FOSS question

Everyone says FOSS is much better since it’s open and people can see what’s in it. Not being a programmer, I wouldn’t know what to look for and never “open the hood” anyway.

Isn’t’ there a chance some malicious person puts in dangerous code into a FOSS program and no one get’s to find it until after you installed it? Or if it’s such obscure software, no one cares to even check to see if bad things are in the code?

Just curious, Trying to educate myself.

Good question Red…!

I will say yes it is possible, but it’s usually not. It can happen when the project is not properly managed. I have only had one instance of an application that had a virus in it. It was on Source Forge. I suspect the project was not actively managed. I don’t recall the application. But it was not popular.

Here’s typically what happens, especially on large projects which are actively developed. (I’m not a developer, so this is conceptual) Aspects of the code are checked to a person. After they work on it, they submit for review. Others review the code. Then a project maintainer probably runs it to test. Then it’s merged back into the project. People who develop usually have a vested interest to protect the code. So, oversight is designed into the development process.

If you ever wonder about the integrity of a project, look at the last release date. If it’s recent, that’s a good sign. And ask on this forum. Or look to see if that project has a forum.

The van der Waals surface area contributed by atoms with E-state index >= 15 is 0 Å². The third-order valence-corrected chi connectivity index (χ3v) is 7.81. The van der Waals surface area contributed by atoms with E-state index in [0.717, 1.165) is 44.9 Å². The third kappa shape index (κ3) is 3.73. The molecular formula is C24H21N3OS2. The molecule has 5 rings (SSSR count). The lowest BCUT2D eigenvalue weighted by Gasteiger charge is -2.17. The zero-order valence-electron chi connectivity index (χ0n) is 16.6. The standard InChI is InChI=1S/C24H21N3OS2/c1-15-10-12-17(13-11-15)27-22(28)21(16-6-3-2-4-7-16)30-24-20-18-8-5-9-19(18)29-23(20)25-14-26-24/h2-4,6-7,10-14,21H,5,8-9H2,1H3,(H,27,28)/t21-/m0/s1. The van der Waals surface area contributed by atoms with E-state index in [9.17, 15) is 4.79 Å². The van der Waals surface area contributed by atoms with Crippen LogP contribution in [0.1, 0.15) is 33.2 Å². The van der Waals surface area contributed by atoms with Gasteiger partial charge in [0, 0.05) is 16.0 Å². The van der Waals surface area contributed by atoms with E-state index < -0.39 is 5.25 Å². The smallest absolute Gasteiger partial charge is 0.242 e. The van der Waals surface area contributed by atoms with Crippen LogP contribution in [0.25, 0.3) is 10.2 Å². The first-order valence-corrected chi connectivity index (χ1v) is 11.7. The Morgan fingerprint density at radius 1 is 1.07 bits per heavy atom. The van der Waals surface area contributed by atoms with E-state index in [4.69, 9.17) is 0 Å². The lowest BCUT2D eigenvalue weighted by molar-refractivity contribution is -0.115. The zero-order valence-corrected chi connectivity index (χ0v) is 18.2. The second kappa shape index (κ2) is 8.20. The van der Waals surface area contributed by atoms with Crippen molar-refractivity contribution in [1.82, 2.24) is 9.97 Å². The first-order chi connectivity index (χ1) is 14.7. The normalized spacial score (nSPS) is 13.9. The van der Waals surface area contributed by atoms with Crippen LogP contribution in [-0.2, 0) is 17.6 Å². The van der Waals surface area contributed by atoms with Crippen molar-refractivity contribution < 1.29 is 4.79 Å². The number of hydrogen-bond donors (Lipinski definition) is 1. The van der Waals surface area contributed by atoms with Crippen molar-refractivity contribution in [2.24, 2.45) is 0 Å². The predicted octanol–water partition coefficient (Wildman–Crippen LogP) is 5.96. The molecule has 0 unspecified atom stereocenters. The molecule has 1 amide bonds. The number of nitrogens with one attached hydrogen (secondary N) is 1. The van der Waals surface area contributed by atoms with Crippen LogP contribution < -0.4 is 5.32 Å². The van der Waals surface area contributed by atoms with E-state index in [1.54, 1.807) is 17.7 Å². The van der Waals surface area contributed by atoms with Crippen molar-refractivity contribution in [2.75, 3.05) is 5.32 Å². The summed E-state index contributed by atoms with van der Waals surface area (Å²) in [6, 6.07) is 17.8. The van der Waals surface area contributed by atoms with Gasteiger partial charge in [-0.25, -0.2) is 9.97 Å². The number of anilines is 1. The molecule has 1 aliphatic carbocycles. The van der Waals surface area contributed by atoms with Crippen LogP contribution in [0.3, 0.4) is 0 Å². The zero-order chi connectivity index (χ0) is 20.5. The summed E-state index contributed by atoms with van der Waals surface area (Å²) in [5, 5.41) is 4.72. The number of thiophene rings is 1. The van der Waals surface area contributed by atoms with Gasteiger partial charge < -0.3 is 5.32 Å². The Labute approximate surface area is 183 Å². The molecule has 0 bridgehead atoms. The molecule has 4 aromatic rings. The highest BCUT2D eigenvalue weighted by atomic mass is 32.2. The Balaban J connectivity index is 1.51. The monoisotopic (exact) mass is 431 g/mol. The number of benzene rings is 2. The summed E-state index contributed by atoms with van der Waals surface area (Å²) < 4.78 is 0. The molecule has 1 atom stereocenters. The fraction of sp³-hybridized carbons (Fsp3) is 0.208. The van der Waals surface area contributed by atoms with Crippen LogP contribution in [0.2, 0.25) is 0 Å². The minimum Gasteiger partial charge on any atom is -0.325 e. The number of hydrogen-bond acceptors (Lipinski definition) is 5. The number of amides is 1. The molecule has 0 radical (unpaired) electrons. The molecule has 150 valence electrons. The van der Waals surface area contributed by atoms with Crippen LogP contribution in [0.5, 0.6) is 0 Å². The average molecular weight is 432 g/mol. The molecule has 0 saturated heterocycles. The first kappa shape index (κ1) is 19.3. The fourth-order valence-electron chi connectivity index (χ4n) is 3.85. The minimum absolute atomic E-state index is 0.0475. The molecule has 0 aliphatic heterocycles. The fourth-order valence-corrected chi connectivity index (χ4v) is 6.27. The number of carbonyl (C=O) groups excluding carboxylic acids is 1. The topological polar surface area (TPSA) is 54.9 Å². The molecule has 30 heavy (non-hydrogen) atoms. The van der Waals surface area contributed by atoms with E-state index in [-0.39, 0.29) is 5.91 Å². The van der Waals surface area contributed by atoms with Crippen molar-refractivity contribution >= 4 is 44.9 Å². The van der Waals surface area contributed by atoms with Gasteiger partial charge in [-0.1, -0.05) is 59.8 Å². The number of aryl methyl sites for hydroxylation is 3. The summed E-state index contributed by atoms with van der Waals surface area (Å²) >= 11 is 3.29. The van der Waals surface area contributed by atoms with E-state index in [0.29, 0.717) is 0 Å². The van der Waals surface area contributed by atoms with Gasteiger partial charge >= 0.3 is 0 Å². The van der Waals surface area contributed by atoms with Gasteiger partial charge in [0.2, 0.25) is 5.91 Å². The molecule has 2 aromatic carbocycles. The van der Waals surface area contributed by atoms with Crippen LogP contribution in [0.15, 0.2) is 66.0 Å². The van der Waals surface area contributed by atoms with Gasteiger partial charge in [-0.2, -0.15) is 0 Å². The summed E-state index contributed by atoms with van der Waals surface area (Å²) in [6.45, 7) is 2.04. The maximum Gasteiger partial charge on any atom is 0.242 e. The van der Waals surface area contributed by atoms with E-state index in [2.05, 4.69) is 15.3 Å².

Best wishes.


Hello @redrightreturning!

What @benhamin said is correct. In general, when it comes to the core aspects or more developed apps, there is the policy of “Many Eyes” - which means that a lot of people check the source code before allowing it into repositories for installation. So, no malicious code can get through.

However, if you go to a small, very unknown person and add a repository from there, it’s best you check out with other users who have utilized the specific repository. However, even this one is quite rare. The most attention is required on the Arch and Manjaro (generally Arch-based) distros when you activate the AUR (Arch User Repository) installation method. The packages that come from there have a BUILD file, which requires a bit of coding knowledge - and is always recommended to read through if you’re to install something from there. They’re usually a page long, so - if you have some basic understanding of the commands - you’ll get through it quickly.